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Wall Street shook off more signs of consumer weakness and instead focused on plunging oil prices, sending stocks up as financials continued to gain.
Yesterday it was Europe announcing weak economic growth, today it is Hong Kong, where Q2 GDP fell by 1.4 percent quarter-over-quarter. Year-over-year, GDP rose 4.2%, the slowest gain since Q3 2003. Higher costs from China, as well as weaker demand, was the culprit.
It's hard to see Friday's markets as anything but volatile after this past week's wild swings. But if there are no out of the ordinary events, traders say the stock market just might quiet down late in the session as investors head off for one of the final weekends of the summer.
In this Web Extra the traders reveal their Fast & Furious trades for Friday. We didn’t have time on TV but you’ll find them all here!
Medal Round - Day 2: The US continues to outperform, but India's Sensex has surged forward to second place.
Following are the day’s biggest winners and losers. Find out why shares of General Motors and Amazon popped while Newmont Mining and Alpha Natural Resources dropped.
As every week, the Fast Money crew takes a look back at some of their less-accurate trades and plays. After all, as Dylan remarks, "nobody says they're perfect around here."
What can be expected as earnings season begins for the retailers? It was a rough start, with lower-than-expected numbers released yesterday. But with the downward movement of oil and the strengthening US dollar, retail may see an upswing.
Stocks could sprint higher into the coming week, as a strengthening dollar and declining commodities prices encourage buyers hoping for a reprieve from inflation.
Karen Finerman of the Fast Money team joins Dylan Ratigan for the last Final Call of the week, and their discussion revolves on how oil has "jerked around" retailers.
Here's the Thursday edition of the Fast Money Final Trade. The crew presents tomorrow's best trades, right now!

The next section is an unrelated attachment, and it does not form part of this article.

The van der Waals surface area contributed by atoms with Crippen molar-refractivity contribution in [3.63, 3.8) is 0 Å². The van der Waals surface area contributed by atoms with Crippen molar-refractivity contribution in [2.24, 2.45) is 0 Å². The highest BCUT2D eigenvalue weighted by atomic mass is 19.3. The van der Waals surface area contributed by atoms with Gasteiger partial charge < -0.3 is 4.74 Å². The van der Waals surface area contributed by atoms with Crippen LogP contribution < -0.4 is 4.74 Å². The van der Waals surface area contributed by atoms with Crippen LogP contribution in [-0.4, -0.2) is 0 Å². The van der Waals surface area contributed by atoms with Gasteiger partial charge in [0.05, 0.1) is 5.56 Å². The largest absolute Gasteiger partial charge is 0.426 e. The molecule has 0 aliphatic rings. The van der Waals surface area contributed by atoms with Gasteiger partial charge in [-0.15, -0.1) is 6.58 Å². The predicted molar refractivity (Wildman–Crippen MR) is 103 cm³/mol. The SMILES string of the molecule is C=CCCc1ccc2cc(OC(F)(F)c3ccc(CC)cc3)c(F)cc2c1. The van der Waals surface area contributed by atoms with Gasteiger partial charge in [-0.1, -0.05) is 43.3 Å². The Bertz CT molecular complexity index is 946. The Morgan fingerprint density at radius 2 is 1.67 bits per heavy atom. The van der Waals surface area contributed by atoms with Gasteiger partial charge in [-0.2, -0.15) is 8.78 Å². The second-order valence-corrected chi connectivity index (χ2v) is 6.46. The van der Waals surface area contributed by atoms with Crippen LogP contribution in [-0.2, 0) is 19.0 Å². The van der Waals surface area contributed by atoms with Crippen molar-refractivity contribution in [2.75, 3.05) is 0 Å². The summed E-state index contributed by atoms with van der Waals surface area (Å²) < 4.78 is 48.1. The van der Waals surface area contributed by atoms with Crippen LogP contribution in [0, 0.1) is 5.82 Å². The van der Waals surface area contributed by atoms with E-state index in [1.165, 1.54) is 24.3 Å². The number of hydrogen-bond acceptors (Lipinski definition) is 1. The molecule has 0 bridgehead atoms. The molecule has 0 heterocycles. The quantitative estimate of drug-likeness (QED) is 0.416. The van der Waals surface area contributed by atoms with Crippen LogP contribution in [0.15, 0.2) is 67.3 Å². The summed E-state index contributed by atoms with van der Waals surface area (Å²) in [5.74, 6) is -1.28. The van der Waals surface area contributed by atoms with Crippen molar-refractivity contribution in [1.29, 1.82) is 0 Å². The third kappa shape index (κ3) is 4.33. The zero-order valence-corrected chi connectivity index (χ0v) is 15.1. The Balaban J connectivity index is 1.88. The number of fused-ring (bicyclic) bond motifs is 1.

"[The] stock market: a loser across the board. It was a loser early, it stayed a loser and became a bigger loser as the day went on," Dylan summed up Thursday's trading with that one statement, as AIG and Wal-mart lead the Dow's one-day, 225-point dive. A few lone tech stocks were the only winners in an otherwise distressed market. Adding to the bearish environment was the morning's new jobless claim numbers, the highest reported in several months.
Early July sales results from retailers have been disappointing, with many falling short of analyst estimates. It also appears that the benefit from tax rebate checks is beginning to wane.
Futures are down nearly 10 points, not surprising given AIG, a strange but generally disappointing retail sales report, and jobless claims higher than expected.
Here's our Fast Money Final Trade. Tomorrow's best trades, right now!
Investors will get a glimpse of how much cash-strapped consumers are willing to spend in the key back-to-school shopping season when major U.S. retail chains release July sales results Thursday.
Dylan Ratigan says the oil plunge is helping consumer stocks.
Following are the week’s biggest winners and losers. Find out why shares of T. Rowe Price and Honda popped while General Motors and Costco dropped.
Stocks pulled off modest gains Friday as enthusiasm for some better-than-expected economic reports outshined a warning from S&P of a possible downgrade on Fannie Mae and Freddie Mac.